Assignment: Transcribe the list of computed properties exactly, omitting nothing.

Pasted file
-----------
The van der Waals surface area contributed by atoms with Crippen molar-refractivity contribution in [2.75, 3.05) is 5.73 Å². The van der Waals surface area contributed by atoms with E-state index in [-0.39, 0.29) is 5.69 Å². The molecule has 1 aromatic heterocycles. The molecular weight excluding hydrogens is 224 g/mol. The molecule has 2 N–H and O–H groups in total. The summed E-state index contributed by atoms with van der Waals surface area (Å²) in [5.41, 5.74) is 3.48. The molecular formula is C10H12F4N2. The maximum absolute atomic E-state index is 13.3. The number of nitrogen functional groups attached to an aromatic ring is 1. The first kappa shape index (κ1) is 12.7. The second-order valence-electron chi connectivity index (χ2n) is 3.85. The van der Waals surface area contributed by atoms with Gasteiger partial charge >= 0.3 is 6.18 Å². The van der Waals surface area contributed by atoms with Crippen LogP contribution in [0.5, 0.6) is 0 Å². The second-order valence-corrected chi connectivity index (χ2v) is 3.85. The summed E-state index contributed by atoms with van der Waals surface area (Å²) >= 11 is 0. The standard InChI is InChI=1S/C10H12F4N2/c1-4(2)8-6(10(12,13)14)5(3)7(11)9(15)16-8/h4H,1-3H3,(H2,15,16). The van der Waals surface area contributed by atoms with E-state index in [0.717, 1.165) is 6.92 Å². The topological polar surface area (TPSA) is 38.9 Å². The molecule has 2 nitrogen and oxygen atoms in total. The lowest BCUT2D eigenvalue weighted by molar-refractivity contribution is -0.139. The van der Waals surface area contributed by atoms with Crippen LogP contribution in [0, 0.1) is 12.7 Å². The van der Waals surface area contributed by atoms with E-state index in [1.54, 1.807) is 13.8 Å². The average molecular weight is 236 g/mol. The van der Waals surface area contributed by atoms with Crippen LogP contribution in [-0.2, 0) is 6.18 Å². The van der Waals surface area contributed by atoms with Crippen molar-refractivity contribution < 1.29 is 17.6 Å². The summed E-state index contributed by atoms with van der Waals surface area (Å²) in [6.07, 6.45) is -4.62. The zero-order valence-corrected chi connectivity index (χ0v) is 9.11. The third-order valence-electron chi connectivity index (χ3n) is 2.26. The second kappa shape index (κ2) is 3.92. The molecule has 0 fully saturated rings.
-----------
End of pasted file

The van der Waals surface area contributed by atoms with Crippen molar-refractivity contribution in [2.75, 3.05) is 5.73 Å². The van der Waals surface area contributed by atoms with E-state index in [-0.39, 0.29) is 5.69 Å². The molecule has 1 aromatic heterocycles. The molecular weight excluding hydrogens is 224 g/mol. The molecule has 2 N–H and O–H groups in total. The summed E-state index contributed by atoms with van der Waals surface area (Å²) in [5.41, 5.74) is 3.48. The molecular formula is C10H12F4N2. The maximum absolute atomic E-state index is 13.3. The number of nitrogen functional groups attached to an aromatic ring is 1. The first kappa shape index (κ1) is 12.7. The second-order valence-electron chi connectivity index (χ2n) is 3.85. The van der Waals surface area contributed by atoms with Gasteiger partial charge >= 0.3 is 6.18 Å². The van der Waals surface area contributed by atoms with Crippen LogP contribution in [0.5, 0.6) is 0 Å². The second-order valence-corrected chi connectivity index (χ2v) is 3.85. The summed E-state index contributed by atoms with van der Waals surface area (Å²) >= 11 is 0. The standard InChI is InChI=1S/C10H12F4N2/c1-4(2)8-6(10(12,13)14)5(3)7(11)9(15)16-8/h4H,1-3H3,(H2,15,16). The van der Waals surface area contributed by atoms with E-state index in [0.717, 1.165) is 6.92 Å². The topological polar surface area (TPSA) is 38.9 Å². The molecule has 2 nitrogen and oxygen atoms in total. The lowest BCUT2D eigenvalue weighted by molar-refractivity contribution is -0.139. The van der Waals surface area contributed by atoms with Crippen LogP contribution in [0, 0.1) is 12.7 Å². The van der Waals surface area contributed by atoms with E-state index in [1.54, 1.807) is 13.8 Å². The average molecular weight is 236 g/mol. The van der Waals surface area contributed by atoms with Crippen LogP contribution in [-0.2, 0) is 6.18 Å². The van der Waals surface area contributed by atoms with Crippen molar-refractivity contribution < 1.29 is 17.6 Å². The summed E-state index contributed by atoms with van der Waals surface area (Å²) in [6.07, 6.45) is -4.62. The zero-order valence-corrected chi connectivity index (χ0v) is 9.11. The third-order valence-electron chi connectivity index (χ3n) is 2.26. The second kappa shape index (κ2) is 3.92. The molecule has 0 fully saturated rings.